1. Look to claim costs as ‘Revenue’ costs
If you can claim high costs as ‘revenue’ rather than ‘capital’ costs, you can reduce your annual property income tax bill in a big way.
Sometimes it is easy to determine whether a cost is capitalized. For example, if you have had a new conservatory built, or even a new bedroom added, this is a capital expense. This is because it has increased the value of the property.
However, sometimes distinguishing between the two costs is not so clear.
Consider the replacement of windows. If you currently have rotten single-glazed windows, you will replace them with UPVC double-glazed windows and offset the entire cost against the rental income. There will be no need to class this as a ‘capital cost.’
This is because it is generally accepted that the standard windows used in modern properties are UPVC, not wooden single-glazed ones. So you are replacing the current standard window fitting with a like-for-like window. Remember: Classing a cost as a ‘revenue’ cost will improve your cash flow as you will pay less property income tax.
2. Claim tax relief on ALL revenue expenditures
Remember the golden rule: If you have incurred a revenue expense for your property’s purpose, you can offset it against the rental income.
This means that you can continue to lower your tax bill – legitimately. Most investors know they can offset mortgage interest, insurance costs, rates, decorating/repairs, wages, and services costs. However, so many investors fail to claim the following costs, which, when added together, can provide a significant tax saving:
Costs incurred when traveling back and to the investment property
– Advertisement costs
– Telephone calls made (or text messages sent) in connection with the property
– Cost of safety certificates
– Cost of bank charges (i.e., overdraft)
– Advisory fees, e.g., legal and accountancy
– Subscription to property investment-related magazines, products, and services
3. Make sure you register any rental losses-
We cannot stress this point enough.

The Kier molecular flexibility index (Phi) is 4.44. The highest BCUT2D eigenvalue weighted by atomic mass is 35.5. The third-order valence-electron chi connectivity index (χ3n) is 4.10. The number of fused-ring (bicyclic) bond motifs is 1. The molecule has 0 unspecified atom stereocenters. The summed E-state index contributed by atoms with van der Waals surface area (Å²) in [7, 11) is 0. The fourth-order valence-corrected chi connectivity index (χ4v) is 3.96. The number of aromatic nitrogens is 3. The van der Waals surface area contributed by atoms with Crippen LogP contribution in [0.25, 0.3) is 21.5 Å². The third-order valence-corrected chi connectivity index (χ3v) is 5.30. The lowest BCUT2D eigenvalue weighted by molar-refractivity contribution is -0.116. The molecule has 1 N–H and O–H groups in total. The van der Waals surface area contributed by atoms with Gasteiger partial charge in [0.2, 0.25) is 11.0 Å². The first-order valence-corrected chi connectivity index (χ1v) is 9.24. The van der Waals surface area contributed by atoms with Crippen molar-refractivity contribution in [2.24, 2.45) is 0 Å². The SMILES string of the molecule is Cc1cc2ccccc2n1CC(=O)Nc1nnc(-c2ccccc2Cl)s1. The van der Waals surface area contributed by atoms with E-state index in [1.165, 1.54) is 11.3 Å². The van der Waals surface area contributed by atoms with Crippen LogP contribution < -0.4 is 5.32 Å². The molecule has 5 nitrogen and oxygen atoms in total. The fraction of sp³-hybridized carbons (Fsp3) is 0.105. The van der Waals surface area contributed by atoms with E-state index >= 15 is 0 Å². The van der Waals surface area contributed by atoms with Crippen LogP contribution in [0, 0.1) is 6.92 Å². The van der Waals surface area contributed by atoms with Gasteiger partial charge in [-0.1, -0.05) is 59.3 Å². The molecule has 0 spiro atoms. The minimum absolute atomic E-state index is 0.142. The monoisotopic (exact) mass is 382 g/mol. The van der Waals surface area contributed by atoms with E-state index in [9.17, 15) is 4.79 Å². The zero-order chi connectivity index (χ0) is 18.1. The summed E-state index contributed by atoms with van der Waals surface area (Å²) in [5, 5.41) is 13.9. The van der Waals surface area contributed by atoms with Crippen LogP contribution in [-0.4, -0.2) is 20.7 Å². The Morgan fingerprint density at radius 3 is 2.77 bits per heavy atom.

The generally low rental yields on buy-to-let investment properties purchased over the past few years have meant an increasing number of people have been making an annual rental loss. By registering these losses with the Inland Revenue, you can take them forward and offset them against future profits. Given that the past few months have seen a rise in rental yields, there is a strong likelihood that your investments will now be starting to return an annual profit.
Therefore, by registering your previous year’s losses, you will be reducing your tax liability in the future. Although it is not a compulsory requirement to register your losses with the Inland Revenue, it will work to your advantage and, most importantly, will save you tax.
4. Switch property ownership with your spouse if they are lower-rate taxpayers.
If you have a spouse who is a lower rate (or even nil rate) taxpayer and you are a higher rate taxpayer, consider moving the greater portion of the property ownership into their name. This means that a greater part of the profit will be attributed to the lower (or nil rate) taxpayer, meaning that tax liability could be significantly reduced.
If your spouse does not work, this is a compelling strategy, as any tax liability can be legitimately wiped out. Please note: To use this strategy, your partner must be trustworthy as legally, they will ‘own’ a greater share of the property.
5. Mix and match the 10% wear and tear allowance
If you offer a fully furnished property, using the 10% wear and tear allowance may be tax benefits. This is because you can start to claim the relief as soon as you receive income from the property. If you have purchased a property in the last twelve months and fully furnished it, then you MUST consider the costs incurred.
If the cost was high, using the 10% wear and tear allowance might be better.
This is because:
You will provide high-quality furnishings and will not expect to replace them for a good few years, i.e., 5-7 years. Therefore, you can start claiming the relief immediately by claiming the 10% wear and tear allowance. This means up to 10% of your rental income will be deducted.
If you do not claim the allowance, you will use the ‘renewals’ basis method, which will not be used until you replace the furnishings. So, for example, if you spend £7,500 furnishing a brand new property before you let it, then none of this cost can be offset against your income until it is replaced, which could be 5-7 years in the future.
If you decide to sell the property before you renew the furnishings, then using the ‘renewal basis,’ you will not have managed to offset any renewal cost against your property.
This means that you will have incurred unnecessary taxes!
However, if you use the ‘10% wear and tear allowance,’ you can claim this from the date you purchased the property. If you have purchased a property that includes furniture and furnishings, it will be beneficial to claim the allowance.